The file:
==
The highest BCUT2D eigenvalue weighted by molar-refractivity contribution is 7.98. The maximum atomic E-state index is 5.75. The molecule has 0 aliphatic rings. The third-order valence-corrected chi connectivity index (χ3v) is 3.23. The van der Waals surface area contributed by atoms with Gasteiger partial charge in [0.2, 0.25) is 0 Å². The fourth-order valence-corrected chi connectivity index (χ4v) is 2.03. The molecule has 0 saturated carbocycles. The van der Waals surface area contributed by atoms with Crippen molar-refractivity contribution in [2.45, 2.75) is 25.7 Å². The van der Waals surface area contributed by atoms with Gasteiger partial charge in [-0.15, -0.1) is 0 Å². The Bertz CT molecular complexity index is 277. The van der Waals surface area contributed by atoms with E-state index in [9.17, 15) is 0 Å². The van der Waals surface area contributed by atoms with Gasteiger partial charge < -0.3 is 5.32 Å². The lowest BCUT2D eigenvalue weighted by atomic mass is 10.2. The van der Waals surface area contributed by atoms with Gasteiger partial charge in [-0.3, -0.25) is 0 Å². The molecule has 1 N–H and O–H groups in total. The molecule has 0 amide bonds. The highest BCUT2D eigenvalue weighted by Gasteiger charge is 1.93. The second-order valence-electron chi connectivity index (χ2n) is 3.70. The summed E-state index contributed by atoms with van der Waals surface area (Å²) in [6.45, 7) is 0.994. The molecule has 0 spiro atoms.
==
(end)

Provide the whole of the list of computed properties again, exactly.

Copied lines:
The highest BCUT2D eigenvalue weighted by molar-refractivity contribution is 7.98. The maximum atomic E-state index is 5.75. The molecule has 0 aliphatic rings. The third-order valence-corrected chi connectivity index (χ3v) is 3.23. The van der Waals surface area contributed by atoms with Gasteiger partial charge in [0.2, 0.25) is 0 Å². The fourth-order valence-corrected chi connectivity index (χ4v) is 2.03. The molecule has 0 saturated carbocycles. The van der Waals surface area contributed by atoms with Crippen molar-refractivity contribution in [2.45, 2.75) is 25.7 Å². The van der Waals surface area contributed by atoms with Gasteiger partial charge in [-0.15, -0.1) is 0 Å². The Bertz CT molecular complexity index is 277. The van der Waals surface area contributed by atoms with E-state index in [9.17, 15) is 0 Å². The van der Waals surface area contributed by atoms with Gasteiger partial charge < -0.3 is 5.32 Å². The lowest BCUT2D eigenvalue weighted by atomic mass is 10.2. The van der Waals surface area contributed by atoms with Gasteiger partial charge in [-0.3, -0.25) is 0 Å². The molecule has 1 N–H and O–H groups in total. The molecule has 0 amide bonds. The highest BCUT2D eigenvalue weighted by Gasteiger charge is 1.93. The second-order valence-electron chi connectivity index (χ2n) is 3.70. The summed E-state index contributed by atoms with van der Waals surface area (Å²) in [6.45, 7) is 0.994. The molecule has 0 spiro atoms.